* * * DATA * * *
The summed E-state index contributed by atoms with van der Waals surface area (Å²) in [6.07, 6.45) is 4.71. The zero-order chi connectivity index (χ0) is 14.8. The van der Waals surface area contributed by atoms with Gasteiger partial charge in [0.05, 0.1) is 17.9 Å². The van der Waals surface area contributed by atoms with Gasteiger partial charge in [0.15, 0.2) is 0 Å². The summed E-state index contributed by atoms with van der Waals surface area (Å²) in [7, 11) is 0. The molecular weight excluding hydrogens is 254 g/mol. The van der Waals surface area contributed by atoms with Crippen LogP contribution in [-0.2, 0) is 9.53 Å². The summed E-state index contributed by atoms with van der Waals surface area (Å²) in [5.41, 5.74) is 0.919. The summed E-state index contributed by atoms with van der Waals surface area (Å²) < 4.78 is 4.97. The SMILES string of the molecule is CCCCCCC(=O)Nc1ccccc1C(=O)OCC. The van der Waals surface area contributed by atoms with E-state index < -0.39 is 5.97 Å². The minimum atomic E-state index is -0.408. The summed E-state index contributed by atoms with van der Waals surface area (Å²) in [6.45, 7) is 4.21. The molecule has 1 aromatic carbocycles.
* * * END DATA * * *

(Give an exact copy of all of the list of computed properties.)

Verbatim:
The summed E-state index contributed by atoms with van der Waals surface area (Å²) in [6.07, 6.45) is 4.71. The zero-order chi connectivity index (χ0) is 14.8. The van der Waals surface area contributed by atoms with Gasteiger partial charge in [0.05, 0.1) is 17.9 Å². The van der Waals surface area contributed by atoms with Gasteiger partial charge in [0.15, 0.2) is 0 Å². The summed E-state index contributed by atoms with van der Waals surface area (Å²) in [7, 11) is 0. The molecular weight excluding hydrogens is 254 g/mol. The van der Waals surface area contributed by atoms with Crippen LogP contribution in [-0.2, 0) is 9.53 Å². The summed E-state index contributed by atoms with van der Waals surface area (Å²) in [5.41, 5.74) is 0.919. The summed E-state index contributed by atoms with van der Waals surface area (Å²) < 4.78 is 4.97. The SMILES string of the molecule is CCCCCCC(=O)Nc1ccccc1C(=O)OCC. The van der Waals surface area contributed by atoms with E-state index < -0.39 is 5.97 Å². The minimum atomic E-state index is -0.408. The summed E-state index contributed by atoms with van der Waals surface area (Å²) in [6.45, 7) is 4.21. The molecule has 1 aromatic carbocycles.